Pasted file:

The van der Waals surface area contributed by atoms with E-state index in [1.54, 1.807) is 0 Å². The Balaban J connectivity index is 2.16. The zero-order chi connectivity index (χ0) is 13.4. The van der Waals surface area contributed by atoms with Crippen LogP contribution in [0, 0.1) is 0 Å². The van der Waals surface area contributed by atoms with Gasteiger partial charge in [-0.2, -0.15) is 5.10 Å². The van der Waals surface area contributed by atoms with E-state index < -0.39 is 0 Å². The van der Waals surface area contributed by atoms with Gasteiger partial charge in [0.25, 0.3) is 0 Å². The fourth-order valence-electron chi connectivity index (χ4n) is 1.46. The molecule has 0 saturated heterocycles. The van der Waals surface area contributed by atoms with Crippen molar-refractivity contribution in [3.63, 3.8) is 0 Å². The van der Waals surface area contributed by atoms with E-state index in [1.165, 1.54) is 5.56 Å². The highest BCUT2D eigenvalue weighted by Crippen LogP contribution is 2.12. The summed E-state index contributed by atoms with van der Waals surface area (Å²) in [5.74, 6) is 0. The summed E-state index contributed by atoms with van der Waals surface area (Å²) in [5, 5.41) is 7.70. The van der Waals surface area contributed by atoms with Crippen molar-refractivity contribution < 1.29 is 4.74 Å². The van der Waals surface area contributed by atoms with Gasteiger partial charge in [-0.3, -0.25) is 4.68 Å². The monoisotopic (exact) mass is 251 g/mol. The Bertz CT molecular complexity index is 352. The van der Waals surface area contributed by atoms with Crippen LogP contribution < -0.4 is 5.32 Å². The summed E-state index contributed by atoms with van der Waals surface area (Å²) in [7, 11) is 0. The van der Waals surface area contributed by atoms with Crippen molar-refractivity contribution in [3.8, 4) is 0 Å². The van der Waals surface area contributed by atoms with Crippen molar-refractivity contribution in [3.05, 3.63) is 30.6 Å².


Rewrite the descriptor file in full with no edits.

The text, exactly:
The van der Waals surface area contributed by atoms with E-state index in [1.54, 1.807) is 0 Å². The Balaban J connectivity index is 2.16. The zero-order chi connectivity index (χ0) is 13.4. The van der Waals surface area contributed by atoms with Crippen LogP contribution in [0, 0.1) is 0 Å². The van der Waals surface area contributed by atoms with Gasteiger partial charge in [-0.2, -0.15) is 5.10 Å². The van der Waals surface area contributed by atoms with E-state index < -0.39 is 0 Å². The van der Waals surface area contributed by atoms with Gasteiger partial charge in [0.25, 0.3) is 0 Å². The fourth-order valence-electron chi connectivity index (χ4n) is 1.46. The molecule has 0 saturated heterocycles. The van der Waals surface area contributed by atoms with Crippen molar-refractivity contribution in [3.63, 3.8) is 0 Å². The van der Waals surface area contributed by atoms with E-state index in [1.165, 1.54) is 5.56 Å². The highest BCUT2D eigenvalue weighted by Crippen LogP contribution is 2.12. The summed E-state index contributed by atoms with van der Waals surface area (Å²) in [5.74, 6) is 0. The summed E-state index contributed by atoms with van der Waals surface area (Å²) in [5, 5.41) is 7.70. The van der Waals surface area contributed by atoms with Crippen molar-refractivity contribution < 1.29 is 4.74 Å². The van der Waals surface area contributed by atoms with Gasteiger partial charge in [-0.3, -0.25) is 4.68 Å². The monoisotopic (exact) mass is 251 g/mol. The Bertz CT molecular complexity index is 352. The van der Waals surface area contributed by atoms with Crippen LogP contribution < -0.4 is 5.32 Å². The summed E-state index contributed by atoms with van der Waals surface area (Å²) in [7, 11) is 0. The van der Waals surface area contributed by atoms with Crippen molar-refractivity contribution in [3.8, 4) is 0 Å². The van der Waals surface area contributed by atoms with Crippen molar-refractivity contribution in [3.05, 3.63) is 30.6 Å².